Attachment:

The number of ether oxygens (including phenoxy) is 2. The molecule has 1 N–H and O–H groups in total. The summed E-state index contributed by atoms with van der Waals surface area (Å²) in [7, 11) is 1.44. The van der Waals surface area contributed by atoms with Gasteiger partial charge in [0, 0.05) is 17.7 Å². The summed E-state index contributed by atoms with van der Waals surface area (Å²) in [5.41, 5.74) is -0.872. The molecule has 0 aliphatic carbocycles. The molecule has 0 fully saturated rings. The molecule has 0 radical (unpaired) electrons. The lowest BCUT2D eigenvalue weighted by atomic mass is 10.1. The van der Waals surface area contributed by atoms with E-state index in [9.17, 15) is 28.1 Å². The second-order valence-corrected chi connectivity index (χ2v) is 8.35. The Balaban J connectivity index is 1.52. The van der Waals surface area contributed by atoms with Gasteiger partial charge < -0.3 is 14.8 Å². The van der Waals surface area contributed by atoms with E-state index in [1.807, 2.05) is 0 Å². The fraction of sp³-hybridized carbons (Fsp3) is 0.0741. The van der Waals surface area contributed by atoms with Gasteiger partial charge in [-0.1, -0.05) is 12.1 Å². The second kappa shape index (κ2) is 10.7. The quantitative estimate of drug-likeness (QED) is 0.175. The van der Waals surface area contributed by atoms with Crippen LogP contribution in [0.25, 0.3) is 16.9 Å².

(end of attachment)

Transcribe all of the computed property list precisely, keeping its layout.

The number of ether oxygens (including phenoxy) is 2. The molecule has 1 N–H and O–H groups in total. The summed E-state index contributed by atoms with van der Waals surface area (Å²) in [7, 11) is 1.44. The van der Waals surface area contributed by atoms with Gasteiger partial charge in [0, 0.05) is 17.7 Å². The summed E-state index contributed by atoms with van der Waals surface area (Å²) in [5.41, 5.74) is -0.872. The molecule has 0 aliphatic carbocycles. The molecule has 0 fully saturated rings. The molecule has 0 radical (unpaired) electrons. The lowest BCUT2D eigenvalue weighted by atomic mass is 10.1. The van der Waals surface area contributed by atoms with E-state index in [9.17, 15) is 28.1 Å². The second-order valence-corrected chi connectivity index (χ2v) is 8.35. The Balaban J connectivity index is 1.52. The van der Waals surface area contributed by atoms with Gasteiger partial charge < -0.3 is 14.8 Å². The van der Waals surface area contributed by atoms with E-state index in [1.807, 2.05) is 0 Å². The fraction of sp³-hybridized carbons (Fsp3) is 0.0741. The van der Waals surface area contributed by atoms with Gasteiger partial charge in [-0.1, -0.05) is 12.1 Å². The second kappa shape index (κ2) is 10.7. The quantitative estimate of drug-likeness (QED) is 0.175. The van der Waals surface area contributed by atoms with Crippen LogP contribution in [0.25, 0.3) is 16.9 Å².